The French Meat tasting platter is a new addition to The Balcony Bar menu. A selection of pates, chorizo and more accompanied by lightly dressed cherry tomatoes were an assortment of tasty little morsels that left me wanting more.

The Teriyaki Salmon was drenched in a molasses-like teriyaki sauce, and the fish was perfect. The salmon was tender, flaking in its delicacy. Flavoursome and full-bloded, the salmon was oh-so satisfying.

Last but not least, the home-cut chips were just so great. When you try home-made chips these days, they generally end up tasting like every other chip in the world. These were different. They were soft, they had a light crunch and, they were identifiable as potatoes. Salted and served with homemade barbeque sauce, these chips had a rustic authenticity to them and they were just really yummy.

The Balcony Bar is a recent addition to Erskine Street which opens for lunch and dinner on weekdays and has just begun opening for dinner of Saturdays. They’re open to private functions as they have ample room with over two stories, two bars and plenty of places to sit and relax. The staff are more than accommodating and gentlemanly and I was very impressed with the venue. If anything, I’d go back just for the Pork and Prawns.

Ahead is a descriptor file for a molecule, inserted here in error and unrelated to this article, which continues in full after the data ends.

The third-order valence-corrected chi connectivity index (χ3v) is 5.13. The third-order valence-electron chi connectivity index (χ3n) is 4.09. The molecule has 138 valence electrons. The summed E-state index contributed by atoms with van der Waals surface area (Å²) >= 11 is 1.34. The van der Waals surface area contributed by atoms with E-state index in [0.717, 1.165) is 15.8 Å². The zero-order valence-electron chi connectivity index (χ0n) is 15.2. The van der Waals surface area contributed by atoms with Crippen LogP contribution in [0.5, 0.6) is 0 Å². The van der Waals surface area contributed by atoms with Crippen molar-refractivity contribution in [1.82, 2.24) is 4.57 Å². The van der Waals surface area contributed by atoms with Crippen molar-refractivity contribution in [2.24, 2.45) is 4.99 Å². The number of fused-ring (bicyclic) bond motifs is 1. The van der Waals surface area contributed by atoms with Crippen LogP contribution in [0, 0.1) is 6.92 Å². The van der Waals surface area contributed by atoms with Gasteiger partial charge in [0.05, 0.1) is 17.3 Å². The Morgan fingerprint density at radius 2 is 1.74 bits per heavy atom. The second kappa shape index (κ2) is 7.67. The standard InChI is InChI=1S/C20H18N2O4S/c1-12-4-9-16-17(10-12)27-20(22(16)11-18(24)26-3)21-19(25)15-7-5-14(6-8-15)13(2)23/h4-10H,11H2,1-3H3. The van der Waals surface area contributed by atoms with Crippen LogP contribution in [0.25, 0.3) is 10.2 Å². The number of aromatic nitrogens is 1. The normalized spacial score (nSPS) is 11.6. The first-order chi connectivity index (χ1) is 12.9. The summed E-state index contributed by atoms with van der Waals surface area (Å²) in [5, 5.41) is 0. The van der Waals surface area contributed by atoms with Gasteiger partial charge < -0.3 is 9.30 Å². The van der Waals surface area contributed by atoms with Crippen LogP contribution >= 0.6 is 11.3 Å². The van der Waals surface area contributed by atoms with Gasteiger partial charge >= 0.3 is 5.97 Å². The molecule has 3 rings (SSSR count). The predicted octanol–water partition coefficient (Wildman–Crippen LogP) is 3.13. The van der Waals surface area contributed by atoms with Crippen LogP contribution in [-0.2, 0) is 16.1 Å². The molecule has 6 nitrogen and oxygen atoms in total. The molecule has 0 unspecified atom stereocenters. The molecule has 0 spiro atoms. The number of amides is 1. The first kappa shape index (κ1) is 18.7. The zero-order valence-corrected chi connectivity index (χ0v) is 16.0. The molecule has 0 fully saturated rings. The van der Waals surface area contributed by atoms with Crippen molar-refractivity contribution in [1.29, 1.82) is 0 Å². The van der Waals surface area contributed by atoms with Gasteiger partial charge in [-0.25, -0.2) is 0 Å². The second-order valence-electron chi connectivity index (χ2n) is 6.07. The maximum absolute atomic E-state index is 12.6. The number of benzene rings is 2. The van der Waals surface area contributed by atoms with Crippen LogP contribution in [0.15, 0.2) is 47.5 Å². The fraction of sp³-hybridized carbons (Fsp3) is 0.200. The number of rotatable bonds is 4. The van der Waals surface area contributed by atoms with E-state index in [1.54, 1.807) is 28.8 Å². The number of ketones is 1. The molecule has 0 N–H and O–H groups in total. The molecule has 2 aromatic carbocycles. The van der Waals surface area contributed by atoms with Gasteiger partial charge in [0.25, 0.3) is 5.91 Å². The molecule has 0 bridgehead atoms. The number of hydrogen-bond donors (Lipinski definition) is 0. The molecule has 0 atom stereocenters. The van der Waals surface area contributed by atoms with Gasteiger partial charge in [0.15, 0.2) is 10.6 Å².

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Image source: http://www.balconybar.com.au/

Lachy Doley Group

The Lachy Doley Group’s Album “S.O.S”

The Lachy Doley Group’s second album “S.O.S- Singer Organ Soul” recently made its debut and the group has been touring nationally for the last couple of months. Their album is rusty and husky and has a professional quality without the studio polish. Their album has the atmosphere of a live performance and the passionate energy of one too. It swings between a slow Soul kinda vibe, then hits the heights of a Blues Festival, without the festivities. The group’s front man, Lachy Doley takes care of the 1957 Hammond C3 Organ and Honher Whammy Clavinet, while also lulling us into a hypnotic trance with his gritty lead vocals.

The Hammond is wonderful. It’s used sparingly, but when used it’s so appropriate and groovy and I just want to shake my tail feather. When in collaboration with drums and bass guitar, the tunes are dynamic and the release of tension is so great. “The Underground” is a great example of the hold, then the tsunami of sound, then the experiment with tempo and the confidence in each instrument. Such a great knowledge of a number of genres, soul, blues, pop, funk; this band fits into all and none. It’s a sound that’s familiar, but you’ve never heard them before. It’s an album you’d have playing over the top of a record store, something to get your toes tapping, something to lift up your mood.